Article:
Long-term structural changes in the brain following TBI with clinical correlation

There were a number of imaging studies published in 2021 that assessed the volume and/or integrity of a variety of brain structures in the subacute and chronic stages in mild TBI patients. Churchill et al. describe reductions of cingulate gyrus blood flow, particularly in the posterior cingulate chronically (1 year after return-to-play) in adult contact sport athletes with a history of concussion, along with increased mean diffusivity in the corpus callosum (CC) (toward the splenium), as compared to control subjects, indicating potential long-term effects of mild TBI on these midline brain structures.16 In a related study, Wang et al. conducted diffusion tensor imaging and functional MRI on 42 mild TBI patients and 42 matched controls.17 In the TBI patients, they found evidence of structural impairment in the CC which expanded from the anterior-to-midbody of the CC in acute/subacute phases following TBI into both more anterior and posterior regions of the CC in chronic phase (6-12 months), with corresponding evidence of impairment in interhemispheric connectivity. Further, these findings correlated to reduced executive function parameters on clinical testing of the patients. Finally, authors Meier et al. assessed the hippocampus via MRI in a group of 106 collegiate athletes.18 They report that hippocampal volume was reduced in athletes with a history of concussion(s), in comparison to those without, and further that hippocampal volume was inversely correlated with the number of previous concussions. This was observed along with a greater association of various neuropsychiatric symptoms.

As it pertains to severe TBI, authors Tomaiulo et al. describe the long-term MRI findings in a group of 25 patients with a history of severe non-missile TBI but without large focal lesions taken at one year and nine years following head injury. They report significant volume reduction in both grey matter (frontotemporal region, crests of gyri, amygdala, hippocampus, basal ganglia, and thalamus) and white matter (CC, fornix, parasagittal white matter, cerebral peduncles) at one year following injury.19 At nine years, there were no significant increases in grey matter reduction, but white matter reduction continued particularly in the posterior body of the CC, and in the white matter under-surface of several cerebral lobes.

The above studies, all image-based, are alarming and should serve as a call to action for neuropathologists interested in studying TBI. The need to pathologically characterize and corroborate the growing myriad of long-term structural changes that occur in the brain from TBI as suggested by radiologic evaluation is obvious.

In closing

As you have read, there were several important developments in the field of neurotrauma in the year 2021. Given the sheer volume of publications produced in the field over this time, this article could easily have continued on toward a tome’s length, and admittedly it was quite difficult to refrain from discussing more. However, we hope that you as the reader have enjoyed this summation of the literature that we chose to highlight.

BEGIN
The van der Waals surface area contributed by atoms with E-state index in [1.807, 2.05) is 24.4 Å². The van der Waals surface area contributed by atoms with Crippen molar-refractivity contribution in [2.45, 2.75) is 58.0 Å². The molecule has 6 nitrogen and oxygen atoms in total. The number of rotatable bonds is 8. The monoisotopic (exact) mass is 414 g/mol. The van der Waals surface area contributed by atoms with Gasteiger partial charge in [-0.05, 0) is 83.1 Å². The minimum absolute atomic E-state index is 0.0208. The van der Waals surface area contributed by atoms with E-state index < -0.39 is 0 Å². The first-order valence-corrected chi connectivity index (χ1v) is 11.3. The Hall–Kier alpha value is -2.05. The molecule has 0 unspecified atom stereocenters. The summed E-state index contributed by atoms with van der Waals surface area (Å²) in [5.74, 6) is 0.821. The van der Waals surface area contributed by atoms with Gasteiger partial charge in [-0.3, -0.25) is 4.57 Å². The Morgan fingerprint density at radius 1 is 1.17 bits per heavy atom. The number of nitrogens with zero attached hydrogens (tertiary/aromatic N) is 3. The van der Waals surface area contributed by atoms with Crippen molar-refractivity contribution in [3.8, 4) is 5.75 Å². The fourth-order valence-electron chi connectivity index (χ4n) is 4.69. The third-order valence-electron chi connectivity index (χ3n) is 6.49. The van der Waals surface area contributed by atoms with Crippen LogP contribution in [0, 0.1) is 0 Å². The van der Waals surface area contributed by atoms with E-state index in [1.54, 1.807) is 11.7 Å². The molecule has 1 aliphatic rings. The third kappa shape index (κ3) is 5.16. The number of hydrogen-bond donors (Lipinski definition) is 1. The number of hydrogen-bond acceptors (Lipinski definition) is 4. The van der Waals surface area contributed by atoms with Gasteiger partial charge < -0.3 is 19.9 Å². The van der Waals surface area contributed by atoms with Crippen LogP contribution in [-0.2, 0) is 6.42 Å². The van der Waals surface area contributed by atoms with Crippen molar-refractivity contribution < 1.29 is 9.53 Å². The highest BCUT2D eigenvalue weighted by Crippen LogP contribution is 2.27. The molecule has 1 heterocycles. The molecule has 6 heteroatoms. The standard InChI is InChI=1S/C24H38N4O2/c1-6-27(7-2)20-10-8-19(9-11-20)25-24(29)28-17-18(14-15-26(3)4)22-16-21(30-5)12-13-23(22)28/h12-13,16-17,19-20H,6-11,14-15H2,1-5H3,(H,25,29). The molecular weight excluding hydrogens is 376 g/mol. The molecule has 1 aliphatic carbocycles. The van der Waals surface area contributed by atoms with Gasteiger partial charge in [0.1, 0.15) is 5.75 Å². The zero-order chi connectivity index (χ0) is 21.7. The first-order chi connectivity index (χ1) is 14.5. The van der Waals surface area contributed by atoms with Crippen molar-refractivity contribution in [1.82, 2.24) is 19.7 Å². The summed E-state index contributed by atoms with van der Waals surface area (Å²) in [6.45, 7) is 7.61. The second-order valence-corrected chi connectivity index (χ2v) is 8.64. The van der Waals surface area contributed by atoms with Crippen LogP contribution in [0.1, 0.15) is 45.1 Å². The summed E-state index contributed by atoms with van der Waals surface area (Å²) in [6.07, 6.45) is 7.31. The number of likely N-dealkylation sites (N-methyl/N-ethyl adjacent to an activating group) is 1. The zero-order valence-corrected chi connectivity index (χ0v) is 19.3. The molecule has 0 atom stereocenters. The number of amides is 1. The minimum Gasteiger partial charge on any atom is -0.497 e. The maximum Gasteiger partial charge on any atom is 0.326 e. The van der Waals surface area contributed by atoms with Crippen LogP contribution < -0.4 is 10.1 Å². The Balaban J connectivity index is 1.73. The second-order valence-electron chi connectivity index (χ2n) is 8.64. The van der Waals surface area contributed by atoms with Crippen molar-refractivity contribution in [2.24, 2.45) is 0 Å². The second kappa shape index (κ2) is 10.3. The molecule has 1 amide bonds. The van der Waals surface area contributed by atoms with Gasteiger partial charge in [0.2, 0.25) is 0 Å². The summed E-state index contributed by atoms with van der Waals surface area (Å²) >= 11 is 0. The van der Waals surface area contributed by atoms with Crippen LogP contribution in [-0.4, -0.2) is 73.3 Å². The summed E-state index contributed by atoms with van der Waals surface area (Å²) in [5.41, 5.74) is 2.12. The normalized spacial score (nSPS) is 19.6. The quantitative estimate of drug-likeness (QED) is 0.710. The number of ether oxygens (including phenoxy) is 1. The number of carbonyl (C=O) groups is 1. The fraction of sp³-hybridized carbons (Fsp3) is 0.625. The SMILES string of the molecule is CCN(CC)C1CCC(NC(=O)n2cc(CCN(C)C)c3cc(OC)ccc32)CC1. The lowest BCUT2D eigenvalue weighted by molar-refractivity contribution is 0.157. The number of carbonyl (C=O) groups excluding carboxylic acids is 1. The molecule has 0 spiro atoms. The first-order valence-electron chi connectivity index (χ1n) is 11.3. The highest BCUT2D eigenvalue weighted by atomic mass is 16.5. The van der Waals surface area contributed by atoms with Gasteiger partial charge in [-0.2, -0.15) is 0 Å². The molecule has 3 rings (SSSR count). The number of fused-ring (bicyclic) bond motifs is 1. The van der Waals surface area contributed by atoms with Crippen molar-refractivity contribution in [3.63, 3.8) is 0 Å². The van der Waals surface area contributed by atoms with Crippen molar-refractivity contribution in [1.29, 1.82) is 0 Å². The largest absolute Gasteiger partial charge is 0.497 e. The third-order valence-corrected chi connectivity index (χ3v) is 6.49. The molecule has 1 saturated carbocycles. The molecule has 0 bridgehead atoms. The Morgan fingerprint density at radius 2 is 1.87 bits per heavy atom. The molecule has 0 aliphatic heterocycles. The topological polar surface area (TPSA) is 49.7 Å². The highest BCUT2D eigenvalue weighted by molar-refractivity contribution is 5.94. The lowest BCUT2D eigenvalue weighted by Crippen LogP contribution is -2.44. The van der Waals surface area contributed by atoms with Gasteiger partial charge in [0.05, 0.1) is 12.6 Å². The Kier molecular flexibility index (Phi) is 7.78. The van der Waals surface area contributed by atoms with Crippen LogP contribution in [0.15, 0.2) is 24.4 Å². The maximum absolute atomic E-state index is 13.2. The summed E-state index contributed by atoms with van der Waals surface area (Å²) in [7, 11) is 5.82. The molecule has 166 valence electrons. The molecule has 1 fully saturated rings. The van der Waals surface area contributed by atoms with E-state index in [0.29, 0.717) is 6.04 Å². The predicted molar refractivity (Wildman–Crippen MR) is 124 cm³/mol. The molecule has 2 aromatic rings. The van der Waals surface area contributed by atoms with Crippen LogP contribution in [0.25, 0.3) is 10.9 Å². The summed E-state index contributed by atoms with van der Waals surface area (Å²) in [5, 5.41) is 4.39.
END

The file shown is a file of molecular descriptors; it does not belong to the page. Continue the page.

To conclude this writing, we would like to bring to attention a poignant short article entitled “The Banality of Head Injury in The Punisher”, written by Daniel M. Donaldson et al. and published in Lancet Neurology in 2021.20 In this article, the authors examined 26 episodes of the action- and violence-packed TV series The Punisher, which focuses on an antihero from the Marvel comic universe who employs vigilante, and usually lethal, methods to fight crime. In their assessment, the authors identified 125 instances of head trauma inflicted on characters in the show, including 12 inflicted on The Punisher himself, and determined the severity of the TBI events (as best it could be achieved) by the Glasgow Coma Scale. By their assessment, 62% of the head injuries depicted in the show were severe, with an initial Glasgow Coma Scale of 3 in most cases. However, in almost all individuals who survived these severe TBI events, neurologic symptoms following the initial neurological impairment were virtually nonexistent (i.e. no abnormality in mental status after return of consciousness, no lasting neurocognitive deficits, etc.). Indeed, all 12 TBI events suffered by The Punisher, even when severe, resulted in no neurologic deficits following a return of consciousness. Further, significant or long-term structural damage to the face/skull was not appreciated in all but 1 case, even in circumstances where there was substantial disfigurement of other parts of the body from the same general traumatic events.

Of course, this phenomenon is far from unique to The Punisher, as consumers of action TV series and movies are well aware. Instead, the authors’ analysis of this one TV show highlights how inaccurately violence, particularly TBI, is presented in media productions and thus to the public as a whole. The authors suggest that the portrayal of the severity (or lack thereof) of TBI in media may augment our perception of TBI and expected outcomes from TBI in real life, and we agree with this supposition. What can be done about this is uncertain, but as neuropathologists and TBI researchers we are uniquely suited to have a seat at the table.


The information/content, conclusions, and/or opinions expressed herein do not necessarily represent the official position or policy of, nor should any official endorsement be inferred on the part of, Uniformed Services University, the Department of Defense, the US Veterans Administration, the U.S. Government or the Henry M. Jackson Foundation for the Advancement of Military Medicine, Inc.

Conflicts of Interest

The authors do not have any conflict of interest to declare.